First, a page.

On Tuesday, a federal appeals court affirmed the right of patients in Maine to receive medical care without noisy disruptions from anti-abortion protesters. The three-judge panel overturned a lower court ruling, which found that a provision in the Maine Civil Rights Act used to control the volume of anti-abortion protesters outside health clinics was likely unconstitutional, reports Christina Cauterucci.
“This week’s decision concerns the case of Andrew March, a man in his 20s who regularly stood outside a Portland, Maine Planned Parenthood health center and shouted religious invective at patients inside,” says Cauterucci.
The appeals court noted that the noise provision did not limit speech, as the previous ruling claimed, only the volume and location of the protest — a protest which, in turn, would likely interfere with other citizens’ rights to constitutionally protected health care procedures.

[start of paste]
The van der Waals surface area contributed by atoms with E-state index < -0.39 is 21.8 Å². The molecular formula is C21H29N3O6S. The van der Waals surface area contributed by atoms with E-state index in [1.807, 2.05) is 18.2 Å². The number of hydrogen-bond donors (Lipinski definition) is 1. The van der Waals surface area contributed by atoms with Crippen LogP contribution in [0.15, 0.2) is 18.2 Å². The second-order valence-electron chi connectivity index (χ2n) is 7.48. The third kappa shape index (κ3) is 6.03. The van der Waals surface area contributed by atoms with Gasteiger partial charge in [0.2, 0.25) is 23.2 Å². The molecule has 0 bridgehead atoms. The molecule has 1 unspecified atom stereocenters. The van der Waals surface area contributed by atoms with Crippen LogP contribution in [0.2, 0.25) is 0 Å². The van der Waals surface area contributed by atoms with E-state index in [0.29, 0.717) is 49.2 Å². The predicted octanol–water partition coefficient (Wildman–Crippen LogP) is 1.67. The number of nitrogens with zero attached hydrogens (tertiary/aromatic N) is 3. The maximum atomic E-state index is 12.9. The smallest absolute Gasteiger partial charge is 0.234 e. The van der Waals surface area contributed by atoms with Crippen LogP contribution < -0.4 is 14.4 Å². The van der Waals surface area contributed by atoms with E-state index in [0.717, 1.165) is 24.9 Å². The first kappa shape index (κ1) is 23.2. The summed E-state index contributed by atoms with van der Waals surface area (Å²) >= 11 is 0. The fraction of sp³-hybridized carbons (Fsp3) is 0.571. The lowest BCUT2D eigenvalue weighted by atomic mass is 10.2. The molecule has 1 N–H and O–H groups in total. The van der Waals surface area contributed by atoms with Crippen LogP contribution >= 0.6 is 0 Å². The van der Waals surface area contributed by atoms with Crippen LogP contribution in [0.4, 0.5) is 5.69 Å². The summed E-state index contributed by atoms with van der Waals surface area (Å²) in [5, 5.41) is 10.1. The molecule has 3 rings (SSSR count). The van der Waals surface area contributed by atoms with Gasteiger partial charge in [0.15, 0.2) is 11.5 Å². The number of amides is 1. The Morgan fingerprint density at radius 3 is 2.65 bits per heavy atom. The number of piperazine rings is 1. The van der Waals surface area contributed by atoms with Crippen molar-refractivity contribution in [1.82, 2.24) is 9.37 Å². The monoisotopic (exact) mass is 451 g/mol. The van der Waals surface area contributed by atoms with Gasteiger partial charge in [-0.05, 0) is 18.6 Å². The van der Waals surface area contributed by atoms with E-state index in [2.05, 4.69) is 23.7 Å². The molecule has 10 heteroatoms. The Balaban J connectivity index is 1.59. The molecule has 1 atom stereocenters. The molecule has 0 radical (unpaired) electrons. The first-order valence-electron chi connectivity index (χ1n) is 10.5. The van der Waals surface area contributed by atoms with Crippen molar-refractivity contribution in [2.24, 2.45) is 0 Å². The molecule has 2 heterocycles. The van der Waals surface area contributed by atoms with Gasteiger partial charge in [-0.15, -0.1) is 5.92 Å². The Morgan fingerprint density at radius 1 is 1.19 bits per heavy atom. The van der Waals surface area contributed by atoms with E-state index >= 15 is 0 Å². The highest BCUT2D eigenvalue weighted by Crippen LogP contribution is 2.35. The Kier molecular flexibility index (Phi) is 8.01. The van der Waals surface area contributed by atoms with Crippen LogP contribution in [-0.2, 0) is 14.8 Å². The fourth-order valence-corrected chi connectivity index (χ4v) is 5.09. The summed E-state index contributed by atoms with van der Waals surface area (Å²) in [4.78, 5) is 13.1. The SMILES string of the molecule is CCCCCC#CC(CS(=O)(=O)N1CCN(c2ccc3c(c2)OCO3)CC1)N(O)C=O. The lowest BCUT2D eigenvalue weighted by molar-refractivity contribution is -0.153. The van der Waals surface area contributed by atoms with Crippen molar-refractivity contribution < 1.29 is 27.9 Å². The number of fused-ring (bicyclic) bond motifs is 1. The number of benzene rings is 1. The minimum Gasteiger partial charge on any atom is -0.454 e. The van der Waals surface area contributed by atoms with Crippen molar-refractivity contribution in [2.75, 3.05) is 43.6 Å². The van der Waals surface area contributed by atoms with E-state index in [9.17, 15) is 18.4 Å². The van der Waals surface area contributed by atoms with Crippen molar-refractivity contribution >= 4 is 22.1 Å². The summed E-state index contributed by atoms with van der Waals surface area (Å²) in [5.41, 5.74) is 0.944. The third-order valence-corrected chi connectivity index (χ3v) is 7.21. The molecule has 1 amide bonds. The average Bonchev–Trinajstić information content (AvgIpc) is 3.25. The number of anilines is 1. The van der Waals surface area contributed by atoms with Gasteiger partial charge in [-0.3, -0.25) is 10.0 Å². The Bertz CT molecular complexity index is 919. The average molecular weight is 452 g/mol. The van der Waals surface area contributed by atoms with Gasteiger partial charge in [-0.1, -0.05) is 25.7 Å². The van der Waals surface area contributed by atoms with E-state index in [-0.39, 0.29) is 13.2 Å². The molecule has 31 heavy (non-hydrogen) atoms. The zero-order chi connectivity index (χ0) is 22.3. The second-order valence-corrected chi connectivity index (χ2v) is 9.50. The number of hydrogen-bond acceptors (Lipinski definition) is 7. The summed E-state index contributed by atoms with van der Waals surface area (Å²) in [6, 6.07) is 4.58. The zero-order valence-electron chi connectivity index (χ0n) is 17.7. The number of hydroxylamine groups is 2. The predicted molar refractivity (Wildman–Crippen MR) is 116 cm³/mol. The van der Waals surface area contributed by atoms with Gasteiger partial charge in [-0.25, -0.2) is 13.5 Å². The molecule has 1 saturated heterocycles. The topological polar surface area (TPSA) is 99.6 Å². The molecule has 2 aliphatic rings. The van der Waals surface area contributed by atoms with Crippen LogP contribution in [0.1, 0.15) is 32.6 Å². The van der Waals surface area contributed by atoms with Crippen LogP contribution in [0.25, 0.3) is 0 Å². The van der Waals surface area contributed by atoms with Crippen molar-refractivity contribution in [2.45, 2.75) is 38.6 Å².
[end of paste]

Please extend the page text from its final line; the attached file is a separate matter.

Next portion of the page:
Ever since “the Supreme Court struck down a Massachusetts law,” notes Cauterucci, “that established no-protester ‘buffer zones’ around abortion clinics, health facilities that provide abortion care have had few legal options for protecting patients from external threats to their physical and mental health.”
Tuesday’s ruling offers some hope.